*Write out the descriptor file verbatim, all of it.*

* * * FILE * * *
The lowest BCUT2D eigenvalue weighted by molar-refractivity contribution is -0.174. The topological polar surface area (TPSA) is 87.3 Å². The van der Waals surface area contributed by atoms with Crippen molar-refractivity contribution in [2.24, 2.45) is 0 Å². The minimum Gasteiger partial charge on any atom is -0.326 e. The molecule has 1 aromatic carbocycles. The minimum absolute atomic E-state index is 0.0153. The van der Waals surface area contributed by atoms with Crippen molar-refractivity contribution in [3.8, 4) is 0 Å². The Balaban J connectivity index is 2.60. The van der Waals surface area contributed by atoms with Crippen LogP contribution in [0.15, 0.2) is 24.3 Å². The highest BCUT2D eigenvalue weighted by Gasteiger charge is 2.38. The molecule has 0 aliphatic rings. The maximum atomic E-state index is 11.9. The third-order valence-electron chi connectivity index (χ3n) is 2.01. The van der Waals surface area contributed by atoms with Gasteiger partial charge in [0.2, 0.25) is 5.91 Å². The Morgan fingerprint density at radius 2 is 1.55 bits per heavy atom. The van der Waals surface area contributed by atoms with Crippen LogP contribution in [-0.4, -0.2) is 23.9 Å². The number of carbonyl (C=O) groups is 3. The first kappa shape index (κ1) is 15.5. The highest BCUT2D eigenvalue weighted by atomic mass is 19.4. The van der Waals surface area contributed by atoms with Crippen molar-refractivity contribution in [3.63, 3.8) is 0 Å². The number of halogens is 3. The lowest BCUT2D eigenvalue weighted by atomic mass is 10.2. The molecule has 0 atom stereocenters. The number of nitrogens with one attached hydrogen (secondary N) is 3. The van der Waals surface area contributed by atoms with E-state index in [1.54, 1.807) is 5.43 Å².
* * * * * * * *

The lowest BCUT2D eigenvalue weighted by molar-refractivity contribution is -0.174. The topological polar surface area (TPSA) is 87.3 Å². The van der Waals surface area contributed by atoms with Crippen molar-refractivity contribution in [2.24, 2.45) is 0 Å². The minimum Gasteiger partial charge on any atom is -0.326 e. The molecule has 1 aromatic carbocycles. The minimum absolute atomic E-state index is 0.0153. The van der Waals surface area contributed by atoms with Crippen molar-refractivity contribution in [3.8, 4) is 0 Å². The Balaban J connectivity index is 2.60. The van der Waals surface area contributed by atoms with Crippen LogP contribution in [0.15, 0.2) is 24.3 Å². The highest BCUT2D eigenvalue weighted by Gasteiger charge is 2.38. The molecule has 0 aliphatic rings. The maximum atomic E-state index is 11.9. The third-order valence-electron chi connectivity index (χ3n) is 2.01. The van der Waals surface area contributed by atoms with Gasteiger partial charge in [0.2, 0.25) is 5.91 Å². The Morgan fingerprint density at radius 2 is 1.55 bits per heavy atom. The van der Waals surface area contributed by atoms with Crippen LogP contribution in [-0.4, -0.2) is 23.9 Å². The number of carbonyl (C=O) groups is 3. The first kappa shape index (κ1) is 15.5. The highest BCUT2D eigenvalue weighted by atomic mass is 19.4. The van der Waals surface area contributed by atoms with Crippen molar-refractivity contribution in [3.63, 3.8) is 0 Å². The number of halogens is 3. The lowest BCUT2D eigenvalue weighted by atomic mass is 10.2. The molecule has 0 atom stereocenters. The number of nitrogens with one attached hydrogen (secondary N) is 3. The van der Waals surface area contributed by atoms with E-state index in [1.54, 1.807) is 5.43 Å².